After a historic comeback win Monday night against the Winnipeg Jets, the Anaheim Ducks set a franchise record for most wins with 49. They reached the 50-win plateau last night with six games to go in ’13-’14. One of six teams to already clinch a playoff berth in the West, the Ducks are almost assured one of the top three spots in the conference and home-ice advantage.
What’s unsure is who the Ducks will face in the first round. Besides a likely first-round duel between Colorado and Chicago (everyone should be excited for that one), the bottom seeds will be jockeying for position until the final game of the season.
Unless there’s a radical change, like Vancouver running the table or some teams suffering Maple Leaf-like collapses, the Ducks are likely to play one of Los Angeles, Minnesota, Phoenix, or Dallas. Home ice will certainly be an advantage as Anaheim is an imposing 26-7-4 at the pond this year as they look to push past the conference quarter-finals for the first time since 2009.
So which potential first round opponent gives the Ducks the best chance of advancing? Here’s the breakdown:
Los Angeles Kings – 6th in the West
Ducks’ Record Head-to-head: 3-0-1
Random stat: The Ducks’ PK has performed at 94% efficiency against the Kings this season.
Of the four teams Anaheim could draw in the first round, the Kings are the biggest threat. Really, it doesn’t matter who lines up against the Kings first, as they’re a tough first round opponent for any team. They have a complete team – tons of playoff experience, depth throughout their lines, a stud defenseman in Drew Doughty, and ex-Conn Smythe winner/current superhero Jonathan Quick.
Sure, the Ducks have had the Kings number this year, going 3-0-1 in the regular season despite being out shot 156-90 in those games. But the playoffs are a different animal, with Quick’s propensity for stealing games and coach Darryl Sutter’s defensive, grinding system, which is tailored for postseason hockey. Their record against L.A. is irrelevant after game 82.
The Ducks can match-up with L.A.’s scoring up front but their defence will have a much tougher time containing the Kings’ scorers. Anaheim doesn’t have the depth or quality L.A. can ice on the backend. Getzlaf and Perry will see a ton of Doughty which is a daunting task for the big duo, while Anze Kopitar, Marian Gaborik, and Jeff Carter will be a handful to contain for guys like Cam Fowler, Francois Beauchemin, and Ben Lovejoy. The addition of Stephane Robidas at the deadline helps, but isn’t enough to shutdown the Kings for seven games.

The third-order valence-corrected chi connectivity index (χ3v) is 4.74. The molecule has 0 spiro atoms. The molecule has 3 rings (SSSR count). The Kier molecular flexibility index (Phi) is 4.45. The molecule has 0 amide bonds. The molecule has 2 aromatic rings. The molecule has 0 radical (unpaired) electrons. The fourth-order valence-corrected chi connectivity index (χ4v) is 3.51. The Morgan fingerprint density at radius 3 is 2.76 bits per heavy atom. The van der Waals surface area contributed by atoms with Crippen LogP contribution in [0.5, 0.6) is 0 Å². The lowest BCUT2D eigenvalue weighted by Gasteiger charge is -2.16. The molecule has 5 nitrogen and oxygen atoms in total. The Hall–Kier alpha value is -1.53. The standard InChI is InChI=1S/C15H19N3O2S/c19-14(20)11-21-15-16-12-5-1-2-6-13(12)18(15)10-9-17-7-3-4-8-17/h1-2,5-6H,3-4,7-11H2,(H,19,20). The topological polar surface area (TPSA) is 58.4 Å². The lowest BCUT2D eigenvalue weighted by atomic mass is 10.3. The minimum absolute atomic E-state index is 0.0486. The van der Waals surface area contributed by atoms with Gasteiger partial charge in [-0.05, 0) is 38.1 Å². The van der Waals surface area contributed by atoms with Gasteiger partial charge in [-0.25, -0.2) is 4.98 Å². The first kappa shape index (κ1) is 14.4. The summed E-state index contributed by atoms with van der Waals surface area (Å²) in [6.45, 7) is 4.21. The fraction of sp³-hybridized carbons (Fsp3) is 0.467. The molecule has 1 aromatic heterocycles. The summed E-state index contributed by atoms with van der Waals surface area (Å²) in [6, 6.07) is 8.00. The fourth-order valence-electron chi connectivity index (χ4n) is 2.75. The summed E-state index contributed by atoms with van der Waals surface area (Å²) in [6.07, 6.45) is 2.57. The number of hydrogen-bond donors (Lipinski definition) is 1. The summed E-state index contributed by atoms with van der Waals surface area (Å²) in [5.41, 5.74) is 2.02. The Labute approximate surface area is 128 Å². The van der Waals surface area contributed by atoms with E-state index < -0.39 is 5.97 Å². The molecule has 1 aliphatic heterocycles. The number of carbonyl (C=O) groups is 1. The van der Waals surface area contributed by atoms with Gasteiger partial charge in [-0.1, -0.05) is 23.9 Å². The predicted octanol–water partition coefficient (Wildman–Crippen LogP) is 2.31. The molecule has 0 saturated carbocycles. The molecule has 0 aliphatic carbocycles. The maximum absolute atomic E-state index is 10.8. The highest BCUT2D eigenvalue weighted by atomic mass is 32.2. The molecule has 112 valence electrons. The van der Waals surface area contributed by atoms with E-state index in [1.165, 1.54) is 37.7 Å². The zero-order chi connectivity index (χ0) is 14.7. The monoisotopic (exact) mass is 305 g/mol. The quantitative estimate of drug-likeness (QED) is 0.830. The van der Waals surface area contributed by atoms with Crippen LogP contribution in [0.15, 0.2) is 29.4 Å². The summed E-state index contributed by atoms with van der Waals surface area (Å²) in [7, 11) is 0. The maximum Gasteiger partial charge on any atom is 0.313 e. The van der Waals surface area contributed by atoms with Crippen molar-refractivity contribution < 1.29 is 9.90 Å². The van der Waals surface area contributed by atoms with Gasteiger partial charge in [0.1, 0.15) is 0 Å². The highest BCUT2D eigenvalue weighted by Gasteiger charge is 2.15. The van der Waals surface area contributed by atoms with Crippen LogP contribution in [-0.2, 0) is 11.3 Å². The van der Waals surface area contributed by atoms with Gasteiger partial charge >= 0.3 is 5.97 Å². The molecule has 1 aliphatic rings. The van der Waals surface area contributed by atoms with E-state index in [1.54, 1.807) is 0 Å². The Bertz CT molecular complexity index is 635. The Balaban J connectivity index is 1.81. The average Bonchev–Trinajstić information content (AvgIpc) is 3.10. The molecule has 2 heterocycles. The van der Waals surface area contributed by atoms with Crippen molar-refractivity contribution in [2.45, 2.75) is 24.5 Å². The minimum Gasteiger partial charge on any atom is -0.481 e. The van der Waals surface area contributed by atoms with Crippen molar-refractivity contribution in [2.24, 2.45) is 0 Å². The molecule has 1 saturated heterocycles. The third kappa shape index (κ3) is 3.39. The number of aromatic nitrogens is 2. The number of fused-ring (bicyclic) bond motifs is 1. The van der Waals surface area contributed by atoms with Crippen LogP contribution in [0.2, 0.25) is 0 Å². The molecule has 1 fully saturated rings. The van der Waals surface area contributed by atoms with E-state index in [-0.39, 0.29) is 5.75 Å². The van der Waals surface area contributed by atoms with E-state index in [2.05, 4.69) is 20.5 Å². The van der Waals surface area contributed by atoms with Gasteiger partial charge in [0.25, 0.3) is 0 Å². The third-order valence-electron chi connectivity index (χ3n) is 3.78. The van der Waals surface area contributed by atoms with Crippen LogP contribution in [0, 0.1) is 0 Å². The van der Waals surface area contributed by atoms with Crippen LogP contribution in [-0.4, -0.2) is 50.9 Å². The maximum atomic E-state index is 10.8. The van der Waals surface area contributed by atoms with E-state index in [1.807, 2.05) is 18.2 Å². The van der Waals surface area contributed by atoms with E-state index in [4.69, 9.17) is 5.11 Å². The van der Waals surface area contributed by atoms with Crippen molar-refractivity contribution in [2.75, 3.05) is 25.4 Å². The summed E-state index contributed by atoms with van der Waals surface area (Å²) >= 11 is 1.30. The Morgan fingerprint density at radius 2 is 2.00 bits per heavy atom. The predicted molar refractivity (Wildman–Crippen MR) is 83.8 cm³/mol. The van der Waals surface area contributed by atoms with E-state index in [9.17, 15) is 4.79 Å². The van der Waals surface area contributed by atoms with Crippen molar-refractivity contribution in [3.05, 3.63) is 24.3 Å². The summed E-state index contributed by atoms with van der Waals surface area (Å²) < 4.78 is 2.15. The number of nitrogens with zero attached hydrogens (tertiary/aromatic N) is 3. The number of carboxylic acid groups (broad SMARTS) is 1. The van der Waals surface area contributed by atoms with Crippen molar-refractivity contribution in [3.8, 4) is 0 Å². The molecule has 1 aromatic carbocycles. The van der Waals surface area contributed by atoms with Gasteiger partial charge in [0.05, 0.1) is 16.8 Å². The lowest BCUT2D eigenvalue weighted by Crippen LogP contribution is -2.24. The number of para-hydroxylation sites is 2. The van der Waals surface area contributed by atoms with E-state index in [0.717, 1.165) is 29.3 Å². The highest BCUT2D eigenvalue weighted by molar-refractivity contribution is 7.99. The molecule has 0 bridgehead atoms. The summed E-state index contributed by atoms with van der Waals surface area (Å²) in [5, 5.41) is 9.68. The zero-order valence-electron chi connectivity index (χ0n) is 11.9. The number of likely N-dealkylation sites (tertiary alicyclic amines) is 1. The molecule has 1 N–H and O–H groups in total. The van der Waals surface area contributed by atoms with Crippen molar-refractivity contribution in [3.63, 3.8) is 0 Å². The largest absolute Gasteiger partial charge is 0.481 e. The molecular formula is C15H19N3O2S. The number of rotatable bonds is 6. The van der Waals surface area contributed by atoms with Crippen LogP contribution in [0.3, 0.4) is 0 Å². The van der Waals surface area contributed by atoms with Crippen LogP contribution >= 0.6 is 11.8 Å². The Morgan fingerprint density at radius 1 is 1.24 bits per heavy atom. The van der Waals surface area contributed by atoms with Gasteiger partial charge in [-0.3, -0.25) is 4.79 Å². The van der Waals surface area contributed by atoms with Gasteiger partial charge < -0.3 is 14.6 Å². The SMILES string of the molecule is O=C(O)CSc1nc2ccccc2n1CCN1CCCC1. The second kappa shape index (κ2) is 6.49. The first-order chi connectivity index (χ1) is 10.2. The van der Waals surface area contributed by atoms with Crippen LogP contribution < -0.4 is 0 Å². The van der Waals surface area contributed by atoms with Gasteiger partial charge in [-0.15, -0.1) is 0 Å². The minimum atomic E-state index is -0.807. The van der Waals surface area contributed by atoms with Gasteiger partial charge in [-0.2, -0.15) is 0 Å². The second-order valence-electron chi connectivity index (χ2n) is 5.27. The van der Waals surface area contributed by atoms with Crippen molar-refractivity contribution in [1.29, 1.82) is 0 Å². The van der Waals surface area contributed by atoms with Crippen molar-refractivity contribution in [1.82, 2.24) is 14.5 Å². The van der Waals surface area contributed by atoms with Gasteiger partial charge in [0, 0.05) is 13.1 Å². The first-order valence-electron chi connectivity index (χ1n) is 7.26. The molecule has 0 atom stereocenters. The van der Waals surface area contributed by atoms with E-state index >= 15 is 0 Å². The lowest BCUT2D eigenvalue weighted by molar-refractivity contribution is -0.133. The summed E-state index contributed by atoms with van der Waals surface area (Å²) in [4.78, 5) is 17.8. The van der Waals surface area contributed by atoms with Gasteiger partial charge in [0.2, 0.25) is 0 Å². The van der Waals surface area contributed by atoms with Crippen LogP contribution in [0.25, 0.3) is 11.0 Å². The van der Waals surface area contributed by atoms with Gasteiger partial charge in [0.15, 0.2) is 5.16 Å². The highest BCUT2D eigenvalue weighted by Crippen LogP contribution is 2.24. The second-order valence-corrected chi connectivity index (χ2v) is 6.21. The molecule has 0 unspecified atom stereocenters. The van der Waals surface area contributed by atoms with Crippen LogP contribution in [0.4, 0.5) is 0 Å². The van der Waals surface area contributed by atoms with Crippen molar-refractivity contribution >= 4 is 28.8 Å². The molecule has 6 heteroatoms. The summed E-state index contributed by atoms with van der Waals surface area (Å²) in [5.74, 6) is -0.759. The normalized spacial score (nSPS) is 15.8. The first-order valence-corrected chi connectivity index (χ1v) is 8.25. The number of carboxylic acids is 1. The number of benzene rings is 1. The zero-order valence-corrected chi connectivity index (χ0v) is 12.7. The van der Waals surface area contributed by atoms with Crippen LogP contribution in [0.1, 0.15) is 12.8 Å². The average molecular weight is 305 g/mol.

Verdict: Similar to every other team in the upper echelon of the West, the Kings are the worst first round match-up. With all their experience, depth, and ‘playoff’ system, the Ducks will get ground up in a physical seven-game series. This would be like the Kings vs. Blues last season.
Minnesota Wild – 7th in the West
Random stat: Zach Parise tallied five points (3G, 2A) against the Ducks this year.
Despite the winning record, the Wild have competed well with the Ducks this season. Both teams have eight goals apiece against one another with Minny having the slight edge in shots, 94-90. Even faceoffs there isn’t much between them, at 105-91 in favour of the Wild.
Minnesota is an inconsistent team, but when they put it together, they boast impressive scoring on three lines. Zach Parise is a game-breaker. Mikko Koivu is as steady as they come and can lineup against Getzlaf. Matt Moulson has added solid secondary scoring. They have their own Drew Doughty in Ryan Suter, who sees so much ice time he probably skates more than he walks.
Having said that, the Wild have a few weaknesses that play into the Ducks’ strengths. Similar to facing L.A., the Ducks’ forwards can give the Wild fits in their own end. Outside of Suter and Jonas Brodin and maybe Marco Scandella, they don’t have guys who can shutdown monster forwards. And you know they’ll be peppering the Minnesota goalies with haze of uncertainty there. Can the untested Darcy Kuemper or ‘Mr. Universe’ Ilya Bryzgalov keep Anaheim at bay?